President Barack Obama told a special U.N. summit on climate change the United States understands the gravity of the problem and is determined to act. The U.N. meeting, which brought together about 100 world leaders, is aimed at advancing lagging negotiations in advance of a critical conference on global warming at year's end in Copenhagen.
The summit speech was the U.S. president's first address to the world body and he used the message to reassure delegates that the United States, which shunned the 1997 Kyoto climate pact, is determined to make the successor Copenhagen process a success.
Mr. Obama provided no new proposals. But he said the United States and other developed economies, which caused much of the damage to the world climate over the last century, have a responsibility to lead.
He said the fast-growing developing nations, which will produce almost all the growth in global carbon emissions in the decades ahead, must do their part as well.
With the world economy mired in recession, Mr. Obama said there should be no illusion that producing the sweeping changes needed for success at Copenhagen will be easy.
"But I am here today to say that difficulty is no excuse for complacency," the president said. "Unease is no excuse for inaction. And we must not allow the perfect to become the enemy of progress. Each of is must do what we can to grow our economies without endangering our planet, and we must do it together. We must seize the opportunity to make Copenhagen a significant step forward in the global fight against climate change."
U.N. Secretary-General Ban Ki-moon opened the meeting with an appeal to accelerate the lagging pace of pre-Copenhagen negotiations. He said that failure to reach broad agreement in the Danish capital in December would be morally inexcusable, economically-short sighted and politically unwise.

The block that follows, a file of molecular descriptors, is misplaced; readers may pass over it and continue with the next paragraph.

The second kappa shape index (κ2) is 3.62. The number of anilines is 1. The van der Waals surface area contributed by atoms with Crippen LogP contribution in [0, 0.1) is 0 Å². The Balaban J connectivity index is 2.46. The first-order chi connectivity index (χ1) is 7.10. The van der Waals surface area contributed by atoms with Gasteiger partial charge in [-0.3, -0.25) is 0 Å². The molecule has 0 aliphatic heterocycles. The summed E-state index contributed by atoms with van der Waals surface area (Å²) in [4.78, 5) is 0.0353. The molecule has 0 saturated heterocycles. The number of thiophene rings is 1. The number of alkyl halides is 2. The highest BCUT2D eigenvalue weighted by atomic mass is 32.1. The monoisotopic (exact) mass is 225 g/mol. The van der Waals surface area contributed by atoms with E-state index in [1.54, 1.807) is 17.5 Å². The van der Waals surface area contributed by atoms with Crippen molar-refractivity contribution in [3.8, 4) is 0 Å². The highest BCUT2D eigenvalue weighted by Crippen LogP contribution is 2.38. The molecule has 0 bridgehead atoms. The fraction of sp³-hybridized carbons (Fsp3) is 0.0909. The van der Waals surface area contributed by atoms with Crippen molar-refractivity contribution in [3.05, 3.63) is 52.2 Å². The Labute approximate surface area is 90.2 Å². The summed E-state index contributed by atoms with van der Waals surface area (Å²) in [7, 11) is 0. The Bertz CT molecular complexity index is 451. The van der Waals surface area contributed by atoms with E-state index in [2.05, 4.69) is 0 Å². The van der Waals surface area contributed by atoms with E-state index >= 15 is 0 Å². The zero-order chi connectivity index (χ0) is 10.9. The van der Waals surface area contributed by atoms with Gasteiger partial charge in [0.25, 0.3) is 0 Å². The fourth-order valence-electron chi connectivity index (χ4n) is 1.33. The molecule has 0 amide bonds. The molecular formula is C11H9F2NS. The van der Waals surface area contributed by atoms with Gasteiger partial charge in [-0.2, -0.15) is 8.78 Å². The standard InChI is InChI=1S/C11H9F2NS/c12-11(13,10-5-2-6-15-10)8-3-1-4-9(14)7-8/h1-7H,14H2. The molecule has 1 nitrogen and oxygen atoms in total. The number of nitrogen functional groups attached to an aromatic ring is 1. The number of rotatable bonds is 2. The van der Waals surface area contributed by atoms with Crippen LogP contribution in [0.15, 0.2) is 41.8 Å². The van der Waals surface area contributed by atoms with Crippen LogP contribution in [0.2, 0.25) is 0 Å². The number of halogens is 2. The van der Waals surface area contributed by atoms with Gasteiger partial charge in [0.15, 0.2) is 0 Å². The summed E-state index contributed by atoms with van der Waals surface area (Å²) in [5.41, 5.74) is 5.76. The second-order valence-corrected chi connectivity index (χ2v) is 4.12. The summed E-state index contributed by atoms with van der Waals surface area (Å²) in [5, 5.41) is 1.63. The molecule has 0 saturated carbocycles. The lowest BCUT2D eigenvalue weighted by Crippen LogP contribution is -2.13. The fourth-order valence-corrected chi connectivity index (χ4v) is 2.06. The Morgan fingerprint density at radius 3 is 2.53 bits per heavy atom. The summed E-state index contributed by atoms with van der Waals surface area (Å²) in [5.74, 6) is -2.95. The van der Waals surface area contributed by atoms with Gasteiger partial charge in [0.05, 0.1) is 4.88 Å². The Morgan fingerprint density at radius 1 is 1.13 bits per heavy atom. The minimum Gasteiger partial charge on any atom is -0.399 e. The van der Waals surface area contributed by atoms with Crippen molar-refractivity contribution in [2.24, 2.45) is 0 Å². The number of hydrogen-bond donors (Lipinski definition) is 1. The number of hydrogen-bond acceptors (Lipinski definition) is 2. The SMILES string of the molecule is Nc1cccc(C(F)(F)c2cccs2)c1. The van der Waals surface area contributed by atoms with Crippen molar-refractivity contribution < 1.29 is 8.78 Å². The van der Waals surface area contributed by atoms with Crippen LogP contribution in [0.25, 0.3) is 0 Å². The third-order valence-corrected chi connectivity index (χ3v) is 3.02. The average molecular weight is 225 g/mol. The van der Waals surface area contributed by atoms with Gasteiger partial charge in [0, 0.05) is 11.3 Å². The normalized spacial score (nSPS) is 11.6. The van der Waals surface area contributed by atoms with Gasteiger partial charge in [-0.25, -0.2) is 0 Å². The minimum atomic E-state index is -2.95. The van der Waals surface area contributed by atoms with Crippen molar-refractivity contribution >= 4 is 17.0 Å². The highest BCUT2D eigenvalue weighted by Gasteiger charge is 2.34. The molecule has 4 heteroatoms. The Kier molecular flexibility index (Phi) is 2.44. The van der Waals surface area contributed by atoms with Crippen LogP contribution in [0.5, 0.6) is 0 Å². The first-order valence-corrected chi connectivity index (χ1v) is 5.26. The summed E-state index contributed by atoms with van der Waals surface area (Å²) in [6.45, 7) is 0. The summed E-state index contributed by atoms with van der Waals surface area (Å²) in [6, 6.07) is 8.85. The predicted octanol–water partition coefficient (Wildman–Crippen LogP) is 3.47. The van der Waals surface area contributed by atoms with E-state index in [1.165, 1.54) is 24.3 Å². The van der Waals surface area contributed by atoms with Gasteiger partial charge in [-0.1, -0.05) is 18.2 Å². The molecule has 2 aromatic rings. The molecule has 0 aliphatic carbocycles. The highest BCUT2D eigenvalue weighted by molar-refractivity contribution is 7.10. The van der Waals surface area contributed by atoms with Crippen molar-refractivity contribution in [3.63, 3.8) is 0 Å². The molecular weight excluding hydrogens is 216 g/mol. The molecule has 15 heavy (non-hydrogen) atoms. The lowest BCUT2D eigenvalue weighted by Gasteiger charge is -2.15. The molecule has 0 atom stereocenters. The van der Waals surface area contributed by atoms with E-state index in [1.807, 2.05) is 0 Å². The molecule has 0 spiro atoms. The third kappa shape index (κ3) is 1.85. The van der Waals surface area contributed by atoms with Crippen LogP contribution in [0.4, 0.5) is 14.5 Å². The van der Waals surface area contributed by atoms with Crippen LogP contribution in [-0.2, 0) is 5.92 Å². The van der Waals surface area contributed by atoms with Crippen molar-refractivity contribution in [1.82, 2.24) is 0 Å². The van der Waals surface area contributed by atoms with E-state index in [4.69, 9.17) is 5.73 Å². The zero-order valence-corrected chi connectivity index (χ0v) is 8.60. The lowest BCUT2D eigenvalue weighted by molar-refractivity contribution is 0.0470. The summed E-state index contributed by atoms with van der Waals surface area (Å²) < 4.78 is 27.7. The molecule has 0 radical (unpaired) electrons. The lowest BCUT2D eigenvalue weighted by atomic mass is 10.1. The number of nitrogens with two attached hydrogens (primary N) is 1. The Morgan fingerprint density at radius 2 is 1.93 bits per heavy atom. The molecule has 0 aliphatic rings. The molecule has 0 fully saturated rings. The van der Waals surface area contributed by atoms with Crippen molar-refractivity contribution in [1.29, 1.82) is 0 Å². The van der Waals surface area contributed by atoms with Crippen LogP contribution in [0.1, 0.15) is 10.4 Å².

But perhaps the most forceful appeal for action came from President Mohamed Nasheed, of the Indian Ocean's Maldives islands, large parts of which are little more than a meter above sea level and which stand to be swamped by rising waters if global warming is not checked.
Mr. Nasheed said he and his countrymen are frustrated over international gatherings that feature verbal pledges for climate change action, but afterwards the delegates drift away, empathy for the plight of the Maldives fades, and there is return to business-as-usual.
"If things go business-as-usual, we will not live, we will die," he said. "Our country will not exist. We cannot come out from Copenhagen as failures. We cannot make Copenhagen a pact for suicide. We have to succeed and we have to make a deal in Copenhagen."
Negotiators hope the Copenhagen meeting will produce specific limits for overall emissions by developed countries, and specific goals for cuts in the rate of growth of carbon output by the developing nations.
Chinese President Hu Jintao, whose country, like the United States accounts for one-fifth of all world greenhouse gas pollution, announced a set of specific emissions curbs.
"We will endeavor to cut carbon dioxide emissions per unit of GDP by a notable margin by 2020 from the 2005 level," he said. "Second, we will vigorously develop renewable energy and nuclear energy. We will endeavor to increase the share of non-fossil fuels in primary energy consumption to around 15 percent by 2020."
New Japanese Prime Minister Yukio Hatoyama reaffirmed his campaign pledge for Japan to reduce its greenhouse gas emissions 25 percent from 1990 levels by 2020.
Environmental activists hope momentum from Tuesday's one-day climate summit will spur climate treaty negotiators who convene again next week in Bangkok.